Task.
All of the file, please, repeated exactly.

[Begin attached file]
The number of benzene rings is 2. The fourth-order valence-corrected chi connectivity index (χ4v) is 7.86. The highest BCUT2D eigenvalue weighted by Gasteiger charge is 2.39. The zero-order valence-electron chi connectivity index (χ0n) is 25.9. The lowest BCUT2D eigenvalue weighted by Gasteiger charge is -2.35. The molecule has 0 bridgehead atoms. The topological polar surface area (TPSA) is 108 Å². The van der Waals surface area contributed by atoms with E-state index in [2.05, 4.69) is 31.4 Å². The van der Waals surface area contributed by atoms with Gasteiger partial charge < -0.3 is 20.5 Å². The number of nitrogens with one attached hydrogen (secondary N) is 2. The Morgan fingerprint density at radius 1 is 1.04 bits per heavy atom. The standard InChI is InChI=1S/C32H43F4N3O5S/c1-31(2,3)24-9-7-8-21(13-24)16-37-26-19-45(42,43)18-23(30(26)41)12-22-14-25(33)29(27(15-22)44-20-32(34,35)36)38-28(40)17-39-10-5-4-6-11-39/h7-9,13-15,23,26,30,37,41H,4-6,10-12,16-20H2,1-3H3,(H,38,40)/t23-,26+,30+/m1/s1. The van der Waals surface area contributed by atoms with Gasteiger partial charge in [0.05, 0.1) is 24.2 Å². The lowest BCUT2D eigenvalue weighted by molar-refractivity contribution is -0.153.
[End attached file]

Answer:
The number of benzene rings is 2. The fourth-order valence-corrected chi connectivity index (χ4v) is 7.86. The highest BCUT2D eigenvalue weighted by Gasteiger charge is 2.39. The zero-order valence-electron chi connectivity index (χ0n) is 25.9. The lowest BCUT2D eigenvalue weighted by Gasteiger charge is -2.35. The molecule has 0 bridgehead atoms. The topological polar surface area (TPSA) is 108 Å². The van der Waals surface area contributed by atoms with E-state index in [2.05, 4.69) is 31.4 Å². The van der Waals surface area contributed by atoms with Gasteiger partial charge < -0.3 is 20.5 Å². The number of nitrogens with one attached hydrogen (secondary N) is 2. The Morgan fingerprint density at radius 1 is 1.04 bits per heavy atom. The standard InChI is InChI=1S/C32H43F4N3O5S/c1-31(2,3)24-9-7-8-21(13-24)16-37-26-19-45(42,43)18-23(30(26)41)12-22-14-25(33)29(27(15-22)44-20-32(34,35)36)38-28(40)17-39-10-5-4-6-11-39/h7-9,13-15,23,26,30,37,41H,4-6,10-12,16-20H2,1-3H3,(H,38,40)/t23-,26+,30+/m1/s1. The van der Waals surface area contributed by atoms with Gasteiger partial charge in [0.05, 0.1) is 24.2 Å². The lowest BCUT2D eigenvalue weighted by molar-refractivity contribution is -0.153.